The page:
Today it’s called by the Japanese, Usagi Shima, which translates to Rabbit Island in English. An island with a dark past is now a popular tourist attraction, thanks to the hundreds of rabbits untouched and unthreatened, and unafraid of people, that settled on the island and called it home. Most believe that these rabbits were descendants of the test rabbits used in research during the war.

6 Holy Deer

via: youtube.com

The holiness of the Sika deer started from local folklore and was a true Japanese law until the end of World War II. Back then, lawbreakers were put to death. Today, the deer have been downgraded to national treasures, but there’s still a law that protects them from getting hurt by anyone.

That’s why there are now more than one thousand Sika deer cohabitating with people in the city of Nara. Nara Park is one of the biggest parks in Japan and is visited by hundreds of tourists every day, as expected since it was declared one of the Places of Scenic Beauty.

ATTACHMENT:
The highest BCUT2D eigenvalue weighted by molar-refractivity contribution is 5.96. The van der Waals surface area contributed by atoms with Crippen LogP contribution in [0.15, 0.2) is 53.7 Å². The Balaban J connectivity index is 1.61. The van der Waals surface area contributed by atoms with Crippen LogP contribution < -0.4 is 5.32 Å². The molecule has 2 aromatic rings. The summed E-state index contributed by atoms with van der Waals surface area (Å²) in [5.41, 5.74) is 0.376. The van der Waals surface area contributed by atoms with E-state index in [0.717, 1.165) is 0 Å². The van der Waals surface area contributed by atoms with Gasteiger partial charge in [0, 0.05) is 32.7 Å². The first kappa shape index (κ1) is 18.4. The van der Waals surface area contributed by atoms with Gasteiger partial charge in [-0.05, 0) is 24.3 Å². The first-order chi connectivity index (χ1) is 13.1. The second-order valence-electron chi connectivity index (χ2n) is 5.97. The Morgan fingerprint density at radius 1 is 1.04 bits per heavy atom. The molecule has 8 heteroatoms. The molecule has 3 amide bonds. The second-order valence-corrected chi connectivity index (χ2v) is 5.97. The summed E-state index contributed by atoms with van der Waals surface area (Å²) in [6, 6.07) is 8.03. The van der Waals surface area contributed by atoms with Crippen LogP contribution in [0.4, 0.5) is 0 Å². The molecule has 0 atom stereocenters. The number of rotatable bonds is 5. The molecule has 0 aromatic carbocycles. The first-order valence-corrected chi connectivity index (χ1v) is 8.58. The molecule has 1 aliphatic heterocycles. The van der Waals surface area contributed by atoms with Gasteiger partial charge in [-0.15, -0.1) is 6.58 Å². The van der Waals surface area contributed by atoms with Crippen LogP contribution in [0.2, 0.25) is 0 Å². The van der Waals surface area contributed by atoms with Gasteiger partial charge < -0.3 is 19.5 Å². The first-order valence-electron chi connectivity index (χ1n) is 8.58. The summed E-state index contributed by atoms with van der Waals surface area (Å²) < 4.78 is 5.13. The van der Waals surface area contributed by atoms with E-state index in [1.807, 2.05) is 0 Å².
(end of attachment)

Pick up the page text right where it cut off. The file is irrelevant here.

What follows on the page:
5 Shin-Yokohama Raumen Museum

via: wordpress.com

The Shin-Yokohama Raumen Museum is actually more of a food court than a museum. But we guess that’s the whole point since the museum displays different kinds of ramen restaurants. Located in Yokohama, Japan, in the district of Kohoku-ku, the Shin-Yokohama district is one of the weirdest museums-slash-food courts in the world.

The main attraction and star of the show is the ramen, probably the most popular dish in Japan. In the museum part of the food court one will learn the history of ramen, how it’s made, and the different kinds of noodles, vegetables and toppings used in preparing the dish. In the food court part of the museum, one can try different ramen dishes by ordering their mini-ramen servings.

4 Gundam Statue of Liberty

via: reddit.com

Definitely more animated than the Statue of Liberty in the New York harbor, the Gundam Statue in Japan has different colored lights about its body that makes it look very good at night. Its head also moves and its chest spews mist. The Gundam Statue is in Odaiba, Tokyo, located just outside the Diver City Tokyo Plaza.